The award recognizes the City of Edmonton as the first Canadian municipality to automatically provide American Sign Language (ASL) and Real Time Captioning (RTC) at major civic events held at City Hall or Churchill Square. The services are provided upon request for all other meetings, open houses or civic events. The City and the community’s deaf and hard of hearing representatives worked together to create the program.

Betty Loree, 496-8217

  1. Teen Gamers Palace a huge success

Edmonton Public Library co-sponsored the City’s Child Friendly Edmonton initiative by transforming Sprucewood and Highlands branches after hours into a Teen Gamers Palace for young people between the ages of 12 and 17. This took place on November 25th and December 9th and provided teens from neighbouring communities a safe place to have some fun. These evenings featured music, dancing, video games, board games and refreshments. More than 175 teens participated in the pilot project. Based on the positive response from teens in the community, the Library plans to offer a similar event this coming fall.

Tina Payson, Manager, Highlands Branch, 496-4299

  1. Flicks And Tunes To Go for teens

Teens who do not wish to wait in the queue for the latest music and films can check out the Flicks and Tunes To Go browsing collection in teen areas of library branches throughout the city. Teens can borrow one CD or one DVD for one week by artists such as INXS, My Chemical Romance and Enya, or popular DVDs such as Zoolander, Napoleon Dynamite and Dukes of Hazzard. Flicks and Tunes To Go titles were suggested by members of the Library’s Teen Advisory Boards, and was launched on February 2nd. It is modelled on the success of the Bestsellers To Go book service.

Skip Wilson, Manager, Castle Downs Branch and project co-ordinator, 496-2708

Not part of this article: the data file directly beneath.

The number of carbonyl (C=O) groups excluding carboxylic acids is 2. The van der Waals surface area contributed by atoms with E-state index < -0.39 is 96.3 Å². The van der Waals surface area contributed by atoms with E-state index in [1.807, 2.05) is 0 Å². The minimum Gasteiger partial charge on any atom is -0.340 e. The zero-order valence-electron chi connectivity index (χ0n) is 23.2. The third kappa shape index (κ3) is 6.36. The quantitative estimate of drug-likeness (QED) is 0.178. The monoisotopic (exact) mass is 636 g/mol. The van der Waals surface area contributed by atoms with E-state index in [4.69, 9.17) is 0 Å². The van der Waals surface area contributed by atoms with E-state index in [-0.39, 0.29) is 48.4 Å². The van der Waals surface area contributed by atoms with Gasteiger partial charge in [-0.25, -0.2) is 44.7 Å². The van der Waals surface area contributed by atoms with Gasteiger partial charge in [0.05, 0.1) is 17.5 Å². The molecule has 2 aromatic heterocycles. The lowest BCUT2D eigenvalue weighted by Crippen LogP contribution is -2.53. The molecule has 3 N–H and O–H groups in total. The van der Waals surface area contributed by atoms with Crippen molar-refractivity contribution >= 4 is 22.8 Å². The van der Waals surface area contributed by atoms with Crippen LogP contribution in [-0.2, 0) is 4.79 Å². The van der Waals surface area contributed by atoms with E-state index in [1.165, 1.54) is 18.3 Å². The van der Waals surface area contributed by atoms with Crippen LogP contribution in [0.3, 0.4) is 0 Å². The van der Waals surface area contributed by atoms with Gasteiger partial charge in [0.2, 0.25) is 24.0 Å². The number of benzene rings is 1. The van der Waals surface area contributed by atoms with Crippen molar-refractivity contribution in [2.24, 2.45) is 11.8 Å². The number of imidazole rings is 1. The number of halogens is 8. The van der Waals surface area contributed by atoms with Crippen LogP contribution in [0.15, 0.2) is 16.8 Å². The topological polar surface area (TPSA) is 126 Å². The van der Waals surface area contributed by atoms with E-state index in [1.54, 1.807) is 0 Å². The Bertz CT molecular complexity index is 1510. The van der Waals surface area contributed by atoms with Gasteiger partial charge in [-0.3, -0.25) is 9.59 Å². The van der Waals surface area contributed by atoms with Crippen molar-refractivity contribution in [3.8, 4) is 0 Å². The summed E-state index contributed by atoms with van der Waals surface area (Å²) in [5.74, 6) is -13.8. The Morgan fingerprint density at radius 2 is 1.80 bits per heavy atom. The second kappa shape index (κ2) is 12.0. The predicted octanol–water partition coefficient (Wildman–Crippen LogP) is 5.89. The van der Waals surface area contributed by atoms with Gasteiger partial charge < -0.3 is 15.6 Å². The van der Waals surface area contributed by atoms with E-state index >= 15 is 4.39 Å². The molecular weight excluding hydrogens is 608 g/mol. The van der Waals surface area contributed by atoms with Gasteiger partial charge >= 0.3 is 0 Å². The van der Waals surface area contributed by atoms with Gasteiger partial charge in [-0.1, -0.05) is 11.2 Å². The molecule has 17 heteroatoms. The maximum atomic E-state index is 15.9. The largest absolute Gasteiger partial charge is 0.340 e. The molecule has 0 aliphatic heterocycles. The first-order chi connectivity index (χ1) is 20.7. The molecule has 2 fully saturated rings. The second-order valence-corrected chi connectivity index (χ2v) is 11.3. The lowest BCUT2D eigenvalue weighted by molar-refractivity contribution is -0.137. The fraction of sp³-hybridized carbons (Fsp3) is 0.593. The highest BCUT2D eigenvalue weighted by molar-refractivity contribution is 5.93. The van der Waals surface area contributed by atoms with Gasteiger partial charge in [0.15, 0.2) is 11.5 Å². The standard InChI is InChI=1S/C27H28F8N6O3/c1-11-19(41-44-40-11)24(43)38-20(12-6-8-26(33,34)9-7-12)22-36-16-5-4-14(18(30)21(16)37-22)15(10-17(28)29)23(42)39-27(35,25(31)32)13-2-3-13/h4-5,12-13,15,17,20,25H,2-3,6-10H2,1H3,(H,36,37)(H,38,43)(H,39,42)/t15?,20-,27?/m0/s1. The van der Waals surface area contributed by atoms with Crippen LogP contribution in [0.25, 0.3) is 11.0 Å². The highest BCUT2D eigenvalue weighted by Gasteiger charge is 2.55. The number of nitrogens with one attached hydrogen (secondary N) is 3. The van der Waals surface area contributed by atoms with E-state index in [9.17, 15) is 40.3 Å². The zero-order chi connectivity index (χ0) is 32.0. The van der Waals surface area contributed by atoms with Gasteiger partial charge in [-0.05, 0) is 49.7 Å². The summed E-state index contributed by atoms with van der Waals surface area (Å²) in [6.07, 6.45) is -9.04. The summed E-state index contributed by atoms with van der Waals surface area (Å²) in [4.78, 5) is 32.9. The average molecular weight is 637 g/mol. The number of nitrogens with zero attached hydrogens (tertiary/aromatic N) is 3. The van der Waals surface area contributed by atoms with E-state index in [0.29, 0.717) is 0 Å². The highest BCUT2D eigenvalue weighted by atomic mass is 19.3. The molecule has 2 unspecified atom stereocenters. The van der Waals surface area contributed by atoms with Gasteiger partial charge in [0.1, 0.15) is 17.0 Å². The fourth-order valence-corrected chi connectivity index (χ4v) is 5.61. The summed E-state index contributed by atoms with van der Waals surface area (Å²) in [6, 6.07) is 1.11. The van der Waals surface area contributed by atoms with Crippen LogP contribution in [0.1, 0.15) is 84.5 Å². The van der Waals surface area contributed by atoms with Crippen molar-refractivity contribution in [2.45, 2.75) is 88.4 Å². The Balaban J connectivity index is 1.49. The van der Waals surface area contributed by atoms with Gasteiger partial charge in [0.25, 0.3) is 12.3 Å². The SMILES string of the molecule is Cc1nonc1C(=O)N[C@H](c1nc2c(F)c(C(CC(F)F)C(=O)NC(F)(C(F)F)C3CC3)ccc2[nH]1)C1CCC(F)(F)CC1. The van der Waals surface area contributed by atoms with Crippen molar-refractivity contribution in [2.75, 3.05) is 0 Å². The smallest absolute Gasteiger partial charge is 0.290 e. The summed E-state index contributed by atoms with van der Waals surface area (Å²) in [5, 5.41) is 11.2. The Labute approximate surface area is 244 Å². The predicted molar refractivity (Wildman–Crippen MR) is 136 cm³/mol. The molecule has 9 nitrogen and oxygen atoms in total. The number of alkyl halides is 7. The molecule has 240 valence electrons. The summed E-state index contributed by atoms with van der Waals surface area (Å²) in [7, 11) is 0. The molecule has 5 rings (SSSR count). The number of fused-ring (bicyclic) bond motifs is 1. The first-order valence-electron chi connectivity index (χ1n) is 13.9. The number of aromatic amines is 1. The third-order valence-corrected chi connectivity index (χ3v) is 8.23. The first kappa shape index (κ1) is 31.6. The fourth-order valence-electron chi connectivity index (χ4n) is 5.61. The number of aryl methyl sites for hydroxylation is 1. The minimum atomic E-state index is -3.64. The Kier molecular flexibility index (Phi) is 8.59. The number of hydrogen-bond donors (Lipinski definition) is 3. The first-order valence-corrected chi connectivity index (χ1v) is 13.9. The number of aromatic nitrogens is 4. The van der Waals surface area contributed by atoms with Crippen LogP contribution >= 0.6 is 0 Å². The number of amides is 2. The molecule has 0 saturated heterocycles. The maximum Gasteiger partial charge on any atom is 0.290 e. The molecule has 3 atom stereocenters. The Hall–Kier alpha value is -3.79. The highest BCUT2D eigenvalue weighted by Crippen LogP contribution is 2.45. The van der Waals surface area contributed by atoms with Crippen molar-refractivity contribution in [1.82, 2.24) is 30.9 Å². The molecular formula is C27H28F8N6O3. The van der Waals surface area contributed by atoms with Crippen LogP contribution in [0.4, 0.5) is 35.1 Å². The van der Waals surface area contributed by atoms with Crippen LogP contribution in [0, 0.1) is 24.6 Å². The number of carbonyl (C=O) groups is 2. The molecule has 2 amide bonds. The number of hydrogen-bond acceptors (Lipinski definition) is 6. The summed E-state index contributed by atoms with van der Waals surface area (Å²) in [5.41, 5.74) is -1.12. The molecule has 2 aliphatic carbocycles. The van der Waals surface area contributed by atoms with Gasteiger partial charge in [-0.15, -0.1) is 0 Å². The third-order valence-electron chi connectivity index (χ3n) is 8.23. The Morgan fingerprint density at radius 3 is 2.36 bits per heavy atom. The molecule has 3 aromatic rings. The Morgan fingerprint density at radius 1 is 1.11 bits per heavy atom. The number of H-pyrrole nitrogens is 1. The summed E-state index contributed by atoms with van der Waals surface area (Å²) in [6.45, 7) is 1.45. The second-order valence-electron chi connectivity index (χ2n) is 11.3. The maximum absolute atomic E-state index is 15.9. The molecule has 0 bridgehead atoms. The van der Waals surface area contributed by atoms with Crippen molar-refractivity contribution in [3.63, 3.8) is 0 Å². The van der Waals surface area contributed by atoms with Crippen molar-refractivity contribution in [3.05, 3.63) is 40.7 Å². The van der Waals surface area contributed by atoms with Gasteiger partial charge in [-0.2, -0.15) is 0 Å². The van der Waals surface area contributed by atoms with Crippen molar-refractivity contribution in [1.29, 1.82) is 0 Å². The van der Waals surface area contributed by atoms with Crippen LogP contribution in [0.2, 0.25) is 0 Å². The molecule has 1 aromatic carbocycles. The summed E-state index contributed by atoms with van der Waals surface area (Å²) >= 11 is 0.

1. Storytime with Jazz and Andy nominated for television award

A series of storytime puppet shows, created by Library staff in partnership with Access Television, was nominated in the Best Children’s Production category at the 2006 Alberta Film and Television Awards. Created in 2004, the shows appeared on Access Television during the children’s programming segment. The Storytime theatre is also available for viewing on the Library website at

Pilar Martinez, Manager, Woodcroft Branch and District Manager North, 496-6894

  1. EPL largest contributor of young reader’s votes in Pacific Northwest

Each year, library staff throughout the Pacific Northwest (Alaska, British Columbia, Alberta, Washington, Oregon, Montana and Idaho) visit schools to promote the Young Reader’s Choice Awards (YRCA). This awards program invites students in Grades 4-12 to read two books from a list of nominations and cast their vote. This year, EPL staff visited 193 Edmonton schools and talked to more than 24,000 students about the program. As a result, more than 15,000 students from Edmonton cast their vote out of a

total of 55,807 from all participating provinces and states — the largest amount of votes from a single library system.

Christine Mennear, Londonderry Branch, 496-6625

  1. Chinese magazines online